It’s worth mentioning again in going through this Tarot series that I do not approach the cards from the standpoint of divination (i.e., fortune telling). As an atheist, I do not believe in divine or supernatural forces, especially those that may guide our fates. That some force or thing created the universe with us in mind, and that arbitrary positions of cards, stars or planets can somehow foretell a future or course of action to take is silly, at best—narcissism, at worst.
Over the past couple of months, I’ve been doing a lot of thinking about life goals and directions, as what I’ve been doing job and living-wise has not been bringing me joy or satisfaction. Quite the opposite. This summer, during a moment of particular distress and depression, a friend of mine offered to do a Tarot reading for me. He is also an atheist, and approaches Tarot from a similar analytical perspective. It was he who first suggested that Tarot was really collaborative storytelling; that the cards themselves describe general but universal aspects of the human experience around which a codified “school” of reading and interpretation was defined.
I’ve always been deeply fascinated by Jungian psychology, and in particular the archetypal. As a storyteller, I find myself drawing on these images myself—the wise old man or woman, the cunning trickster, the child, the hero, the dark shadow lurking just out of sight.
The thoughts and questions that I’ve been contemplating lately are on the epic (albeit personal, so not huge in the grand scheme) scale. I’m in the process of doing in a couple of years what most people do over the course of their lifetime—or at least in the process of growing up. A few years ago, I realized that the foundations of my life were fictions. Though there are some mythic truths to be found, the stories my parents and teachers told about a holy and supreme god who made me and the entire universe; who has a divine purpose and plan for my life; who is keeping notes on every thought, word, and deed to determine which afterlife I’ll enjoy or suffer for all eternity—none of it’s true. And now I’m faced with probably the most important question asked by any human being: Who am I?
It’s an insignificant question compared to most of the problems we face. And most people never really give it a second thought. But when you realize that every premise you’ve based your life on (and experience you’ve denied yourself) isn’t true, you start to wonder: What do I believe?
All that to say, Tarot has been helpful the past couple of weeks in bringing up and beginning to confront some of these issues and questions of purpose. What do I care about? What do I want to do? The cards can’t tell me the answers, but they introduce a certain level of randomness to get me mentally unstuck.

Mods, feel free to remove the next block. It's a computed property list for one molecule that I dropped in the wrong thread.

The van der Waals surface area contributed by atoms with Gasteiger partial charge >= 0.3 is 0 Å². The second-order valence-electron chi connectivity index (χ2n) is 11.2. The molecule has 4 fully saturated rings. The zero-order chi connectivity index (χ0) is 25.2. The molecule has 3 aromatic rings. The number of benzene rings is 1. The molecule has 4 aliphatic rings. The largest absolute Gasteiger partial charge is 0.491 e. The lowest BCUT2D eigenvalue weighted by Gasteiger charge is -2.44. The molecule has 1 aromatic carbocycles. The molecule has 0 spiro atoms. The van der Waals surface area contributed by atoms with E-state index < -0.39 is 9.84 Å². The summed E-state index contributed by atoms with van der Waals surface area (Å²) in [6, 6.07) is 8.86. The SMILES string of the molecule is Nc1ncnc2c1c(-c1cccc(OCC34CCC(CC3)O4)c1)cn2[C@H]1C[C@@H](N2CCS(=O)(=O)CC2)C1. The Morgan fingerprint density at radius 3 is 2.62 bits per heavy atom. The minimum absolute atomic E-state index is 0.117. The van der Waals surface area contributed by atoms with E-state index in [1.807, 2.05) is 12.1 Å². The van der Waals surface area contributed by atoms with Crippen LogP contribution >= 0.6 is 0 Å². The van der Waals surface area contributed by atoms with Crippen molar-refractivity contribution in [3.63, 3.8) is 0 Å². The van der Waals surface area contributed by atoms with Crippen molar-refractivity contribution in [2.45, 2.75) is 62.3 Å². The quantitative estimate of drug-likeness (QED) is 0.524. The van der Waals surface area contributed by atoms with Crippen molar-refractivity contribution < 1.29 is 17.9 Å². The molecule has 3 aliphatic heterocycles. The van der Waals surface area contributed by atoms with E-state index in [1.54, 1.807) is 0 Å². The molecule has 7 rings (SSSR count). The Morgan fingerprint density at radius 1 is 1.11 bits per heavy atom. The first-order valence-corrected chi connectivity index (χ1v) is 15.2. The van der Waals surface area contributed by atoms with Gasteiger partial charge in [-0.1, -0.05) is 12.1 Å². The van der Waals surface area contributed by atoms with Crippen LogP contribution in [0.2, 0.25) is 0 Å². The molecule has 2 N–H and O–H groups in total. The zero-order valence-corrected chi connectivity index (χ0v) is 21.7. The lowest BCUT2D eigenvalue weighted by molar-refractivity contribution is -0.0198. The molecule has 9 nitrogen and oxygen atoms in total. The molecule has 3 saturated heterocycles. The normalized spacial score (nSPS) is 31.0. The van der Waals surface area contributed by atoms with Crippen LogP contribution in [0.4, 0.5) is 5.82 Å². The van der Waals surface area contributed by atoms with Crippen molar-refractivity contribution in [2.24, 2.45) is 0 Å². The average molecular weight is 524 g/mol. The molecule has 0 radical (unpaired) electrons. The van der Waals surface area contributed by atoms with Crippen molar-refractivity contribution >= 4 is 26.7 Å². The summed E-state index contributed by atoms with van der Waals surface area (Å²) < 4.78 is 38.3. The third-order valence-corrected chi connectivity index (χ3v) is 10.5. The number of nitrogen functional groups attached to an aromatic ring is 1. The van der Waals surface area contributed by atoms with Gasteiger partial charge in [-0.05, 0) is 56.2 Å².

One of the big questions right now is that of career. Because I don’t really have one. I’ve been doing office admin work since college, but that’s a job. I don’t care about data entry, filing, document formatting, or any of the pointless shit I’ve done for other people over the years.
What I care about is storytelling. And art—specifically, music and writing.
Late this past summer, I decided to finally explore pursuing a master’s degree in one of those areas: music composition. I somewhat hurriedly (and haphazardly) put together three applications and submitted them this past fall. And they were rejected. These rejections made me question whether this was even the right path I should be taking.
The cards told me what I’ve always known at the core of my being, but have been afraid to acknowledge. Follow your passion.
The Hierophant is an interesting card. It’s also referred to as The Pope. It typically represents tradition, conservatism, discipline, heeding the status quo or social convention, and education. Wikipedia suggests that “it is a warning to the Querant to reexamine his or her understanding of the meaning of things; of the structure of the world; of the powers that be.”
Another interpretation of the reversed card (which is how I laid it out):
The Hierophant reversed is about breaking the rules and challenging the status quo. You no longer accept the rigid structures, tradition and dogma surrounding you, and now seek out opportunities to rebel and retaliate. You want to challenge ideas and concepts that you once thought of as written in stone. (BiddyTarot)
A friend of mine posted a comment yesterday on my previous entry: You didn’t get into grad school because that’s not really your best choice; you’re comfortable in music, and so you pursue it. You have great eloquence as a writer, but you didn’t pursue a master’s degree in writing. Why?
Frankly, I still wonder if I did the right thing in doing my undergrad in composition. Deciding on it was almost a last-minute decision. My original plan was majoring in creative writing, but my father suggested that I had real talent in music. But was that reason enough? Music was always easy for me; and while one’s natural talents should be considered, no field will successfully hold one’s interest without passion.
The ideal would be finding a program where I could somehow combine my love for creating music with my love for writing. This is why opera always felt like such a good fit. In addition to providing the music, I also provided the text and the story, although I’ve always felt like more of a musical playwright than a composer when it came to it.
So that’s where things currently stand, stuck between a hard and a rock place and unsure which direction to go. What comes to mind is (yet another) lyric from Sunday in the Park with George:
“I chose and my world was shaken. So what? The choice may have been mistaken. The choosing was not. You have to move on.”